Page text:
To being one of the highest-grossing, most successful musical acts ever. A musical act I completely ignored, by the way.

Until I stumbled on the epic online conspiracy theory about a secret gay relationship between Harry Styles and Louis Tomlinson.

It’s a talk about how I discovered that if you bang on enough about a boyband conspiracy, your friends are going to start to think that you’re crazy. But also that everyone around you is going to start asking you if you’re for real, or if this whole thing is an elaborate example of hipster irony.

And it’s a talk about how that’s not new – how we’ve been dismissing out of hand the things that young women get excited about for eons.

Creating this weird double standard, where it’s okay to be obsessed and hysterical about some things, but not others.

And in the midst of all of that – it was about me rediscovering the simple truth that fans make gorgeous digital art…

(@claudiyah @fayestardust @ablyablya)

And teach each other technical skills to manipulate images… And make memes…


That right under our noses, there’s a generation of young women who are video editors, graphic designers, community managers. They’re absolutely immersed in technology, every day, and we aren’t paying attention, because they’re doing it in service of something we don’t care about.

We’re missing out on a pipeline of creative, hardworking young women who should be in our industry and aren’t.

And why? Because we’re still teaching them that what they care about is embarrassing. And they still don’t believe that the skills they’re teaching themselves are worth anything in the real world.

I didn’t really expect that this talk would hit home quite as much as it has. I’ve been fortunate enough to give it Berlin, London, San Francisco, and in house at companies like Twitter and Slack.

People started emailing me, and talking about their own unconventional paths into tech.

And confessing their own ‘secret’ fan obsessions…

And even more amazingly – the first things they built and shared online.

The variety was incredible.

And yet there was this theme underpinning it that we should hate these first things…

Be embarrassed by them…

And here’s the crux of it, right. Why are we embarrassed about these things?

This is a blog post someone wrote after seeing my talk at Webstock – and this hit me right in the gut. I don’t who this is, but she writes about how seeing me talk about fandom in a work context left her feeling unnerved. How she didn’t feel she could go back to her work and chat to her colleagues about it.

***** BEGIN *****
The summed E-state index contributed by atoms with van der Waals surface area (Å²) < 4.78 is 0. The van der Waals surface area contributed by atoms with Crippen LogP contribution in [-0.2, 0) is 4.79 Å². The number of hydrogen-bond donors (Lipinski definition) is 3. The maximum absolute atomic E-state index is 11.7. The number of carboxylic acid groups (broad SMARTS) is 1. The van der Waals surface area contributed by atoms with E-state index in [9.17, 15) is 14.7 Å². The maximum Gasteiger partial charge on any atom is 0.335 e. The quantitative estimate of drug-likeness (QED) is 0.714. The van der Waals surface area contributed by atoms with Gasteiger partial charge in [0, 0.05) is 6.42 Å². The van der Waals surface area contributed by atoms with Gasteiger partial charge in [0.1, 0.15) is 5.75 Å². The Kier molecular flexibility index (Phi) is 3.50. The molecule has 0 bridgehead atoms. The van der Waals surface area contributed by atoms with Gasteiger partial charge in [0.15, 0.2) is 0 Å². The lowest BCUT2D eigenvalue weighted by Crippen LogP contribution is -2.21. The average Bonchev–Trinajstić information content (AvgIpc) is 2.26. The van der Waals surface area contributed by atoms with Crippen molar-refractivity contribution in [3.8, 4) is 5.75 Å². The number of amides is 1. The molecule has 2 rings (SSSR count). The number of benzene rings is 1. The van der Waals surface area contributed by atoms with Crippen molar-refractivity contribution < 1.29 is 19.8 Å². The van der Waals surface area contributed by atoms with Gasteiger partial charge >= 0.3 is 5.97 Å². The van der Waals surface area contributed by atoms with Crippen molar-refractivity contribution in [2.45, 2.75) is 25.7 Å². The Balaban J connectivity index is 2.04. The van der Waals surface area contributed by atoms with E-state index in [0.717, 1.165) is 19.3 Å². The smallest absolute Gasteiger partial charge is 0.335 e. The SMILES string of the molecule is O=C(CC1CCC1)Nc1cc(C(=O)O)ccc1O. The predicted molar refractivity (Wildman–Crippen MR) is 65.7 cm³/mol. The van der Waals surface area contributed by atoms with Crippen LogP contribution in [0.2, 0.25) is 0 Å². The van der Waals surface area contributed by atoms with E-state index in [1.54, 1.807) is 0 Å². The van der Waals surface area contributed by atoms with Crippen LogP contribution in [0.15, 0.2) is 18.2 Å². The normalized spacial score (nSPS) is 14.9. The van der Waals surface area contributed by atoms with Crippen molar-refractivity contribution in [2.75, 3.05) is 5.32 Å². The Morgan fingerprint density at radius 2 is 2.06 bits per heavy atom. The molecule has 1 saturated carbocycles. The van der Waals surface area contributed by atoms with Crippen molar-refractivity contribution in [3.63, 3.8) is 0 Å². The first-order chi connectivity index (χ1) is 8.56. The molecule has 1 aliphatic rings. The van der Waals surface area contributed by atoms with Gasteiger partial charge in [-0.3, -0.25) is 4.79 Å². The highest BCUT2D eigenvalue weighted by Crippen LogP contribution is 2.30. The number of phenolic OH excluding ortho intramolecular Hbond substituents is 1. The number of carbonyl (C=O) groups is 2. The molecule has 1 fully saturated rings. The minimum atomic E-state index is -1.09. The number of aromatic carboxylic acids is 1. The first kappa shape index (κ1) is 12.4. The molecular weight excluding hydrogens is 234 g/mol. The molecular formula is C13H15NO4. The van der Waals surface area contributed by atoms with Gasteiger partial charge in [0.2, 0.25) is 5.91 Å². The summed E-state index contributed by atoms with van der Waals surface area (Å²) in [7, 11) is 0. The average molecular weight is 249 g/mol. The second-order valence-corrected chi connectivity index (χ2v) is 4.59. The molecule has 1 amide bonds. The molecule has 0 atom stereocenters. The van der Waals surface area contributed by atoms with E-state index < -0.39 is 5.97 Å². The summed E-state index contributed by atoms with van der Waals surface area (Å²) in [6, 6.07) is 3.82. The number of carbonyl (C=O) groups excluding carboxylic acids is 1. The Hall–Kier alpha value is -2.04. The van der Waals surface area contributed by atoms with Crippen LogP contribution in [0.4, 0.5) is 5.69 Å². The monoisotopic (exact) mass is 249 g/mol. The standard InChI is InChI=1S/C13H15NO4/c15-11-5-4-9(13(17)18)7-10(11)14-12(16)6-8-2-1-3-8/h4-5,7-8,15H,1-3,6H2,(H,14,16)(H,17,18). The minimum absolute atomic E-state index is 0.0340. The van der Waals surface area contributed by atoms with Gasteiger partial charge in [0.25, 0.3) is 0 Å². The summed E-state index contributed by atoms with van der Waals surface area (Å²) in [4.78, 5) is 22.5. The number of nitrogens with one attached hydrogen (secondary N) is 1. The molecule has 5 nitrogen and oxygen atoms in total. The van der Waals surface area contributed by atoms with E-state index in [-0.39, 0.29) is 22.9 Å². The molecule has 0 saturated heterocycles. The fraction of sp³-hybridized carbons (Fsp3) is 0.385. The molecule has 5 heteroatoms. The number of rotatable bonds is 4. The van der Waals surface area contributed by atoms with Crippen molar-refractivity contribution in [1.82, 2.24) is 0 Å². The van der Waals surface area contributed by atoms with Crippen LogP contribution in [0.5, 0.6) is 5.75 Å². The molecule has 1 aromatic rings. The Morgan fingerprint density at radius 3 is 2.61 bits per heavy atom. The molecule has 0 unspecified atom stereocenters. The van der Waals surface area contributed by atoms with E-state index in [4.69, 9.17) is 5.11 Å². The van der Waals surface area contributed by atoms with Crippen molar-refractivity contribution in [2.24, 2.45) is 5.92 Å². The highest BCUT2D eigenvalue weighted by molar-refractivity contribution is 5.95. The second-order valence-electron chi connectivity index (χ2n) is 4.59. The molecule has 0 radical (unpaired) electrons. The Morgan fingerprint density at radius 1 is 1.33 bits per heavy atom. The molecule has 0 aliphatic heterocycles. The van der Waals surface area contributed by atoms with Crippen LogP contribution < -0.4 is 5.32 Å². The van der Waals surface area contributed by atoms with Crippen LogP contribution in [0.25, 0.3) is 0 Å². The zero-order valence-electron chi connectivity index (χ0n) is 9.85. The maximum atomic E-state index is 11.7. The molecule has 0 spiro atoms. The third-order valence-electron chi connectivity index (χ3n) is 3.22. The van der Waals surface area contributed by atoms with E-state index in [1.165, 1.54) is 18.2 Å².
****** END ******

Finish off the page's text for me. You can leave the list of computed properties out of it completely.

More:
How she worried about what the guys around her were thinking. How exposed she felt.

This is outrageous, right? Why are we making each other feel this way?

I realised that we all had something that we loved that was the first thing that inspired us to make and share.

Mine was dinosaurs. Here’s the first book I wrote. It’s a non-fiction masterpiece, because it covers both later ones AND early ones.

Flipped it around for the design of the frontispiece – Early ones and later ones.

Including a chapter on my fave dinosaur, the brachiosaurus.

It seemed incredibly obvious, once I thought about it for more than a moment. Of course we first create out of and in dedication to the things we love. The first things we paint or draw as children. The first stories we write. And yes, the first things we make and share online. They’re going to come first from the things we love most. Dinosaurs. Sports teams. Musicians. Movies. Video games.

But somewhere along the way, about the time someone first tells you that something you like is lame, we start to learn that it’s cool to be a fan of some things, and not others. We’re all EQUALLY passionate about things, but our passions aren’t treated EQUALLY.

I love this scene from a movie I’ve never seen, where one character is trying to understand why the other likes reading Twilight.


So we create this “hierarchy of cool”. Liking One Direction is embarrassing. Liking Harry Styles’ solo album, on the other hand, might be okay. Because he’s leaving behind the “teen girl hysteria” that followed him around like a “screeching shadow”.

Because now Harry has a “retro rock earnestness”. He’s shaking off his boyband past.

Just don’t give any of those young women credit for being a fan of his all along. What do they know about music, really?

Harry understands this, perhaps better than anyone. In his Rolling Stone profile launching his solo tour, he said…

So what does all this condescension lead to? What Aurynn Shaw calls “contempt culture”. We earn credibility in our communities and our workplaces and online by dismissing things as lame, uncool, or not-as-good. The New York Times can use “demented 12-year-old’s Tumblr feed” as an insult and we all know exactly what it means.